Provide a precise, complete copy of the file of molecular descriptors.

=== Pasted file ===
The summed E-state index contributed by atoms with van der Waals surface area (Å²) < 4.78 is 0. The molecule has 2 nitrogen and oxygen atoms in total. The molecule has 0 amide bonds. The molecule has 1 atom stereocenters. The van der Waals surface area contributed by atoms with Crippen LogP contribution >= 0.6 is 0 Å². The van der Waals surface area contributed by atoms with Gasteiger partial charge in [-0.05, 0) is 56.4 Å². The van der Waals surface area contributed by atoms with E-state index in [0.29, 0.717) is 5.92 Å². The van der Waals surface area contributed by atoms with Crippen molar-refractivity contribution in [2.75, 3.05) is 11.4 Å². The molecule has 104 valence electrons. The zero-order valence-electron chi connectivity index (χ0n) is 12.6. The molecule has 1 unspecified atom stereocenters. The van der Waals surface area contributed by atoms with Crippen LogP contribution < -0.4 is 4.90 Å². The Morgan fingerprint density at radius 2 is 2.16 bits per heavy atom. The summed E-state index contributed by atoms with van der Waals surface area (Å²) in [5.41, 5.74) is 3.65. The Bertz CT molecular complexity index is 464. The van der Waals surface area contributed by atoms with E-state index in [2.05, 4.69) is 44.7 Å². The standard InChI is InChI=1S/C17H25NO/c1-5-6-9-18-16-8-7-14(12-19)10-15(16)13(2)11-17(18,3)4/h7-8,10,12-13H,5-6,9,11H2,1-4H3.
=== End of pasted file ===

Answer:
The summed E-state index contributed by atoms with van der Waals surface area (Å²) < 4.78 is 0. The molecule has 2 nitrogen and oxygen atoms in total. The molecule has 0 amide bonds. The molecule has 1 atom stereocenters. The van der Waals surface area contributed by atoms with Crippen LogP contribution >= 0.6 is 0 Å². The van der Waals surface area contributed by atoms with Gasteiger partial charge in [-0.05, 0) is 56.4 Å². The van der Waals surface area contributed by atoms with E-state index in [0.29, 0.717) is 5.92 Å². The van der Waals surface area contributed by atoms with Crippen molar-refractivity contribution in [2.75, 3.05) is 11.4 Å². The molecule has 104 valence electrons. The zero-order valence-electron chi connectivity index (χ0n) is 12.6. The molecule has 1 unspecified atom stereocenters. The van der Waals surface area contributed by atoms with Crippen LogP contribution < -0.4 is 4.90 Å². The Morgan fingerprint density at radius 2 is 2.16 bits per heavy atom. The summed E-state index contributed by atoms with van der Waals surface area (Å²) in [5.41, 5.74) is 3.65. The Bertz CT molecular complexity index is 464. The van der Waals surface area contributed by atoms with E-state index in [2.05, 4.69) is 44.7 Å². The standard InChI is InChI=1S/C17H25NO/c1-5-6-9-18-16-8-7-14(12-19)10-15(16)13(2)11-17(18,3)4/h7-8,10,12-13H,5-6,9,11H2,1-4H3.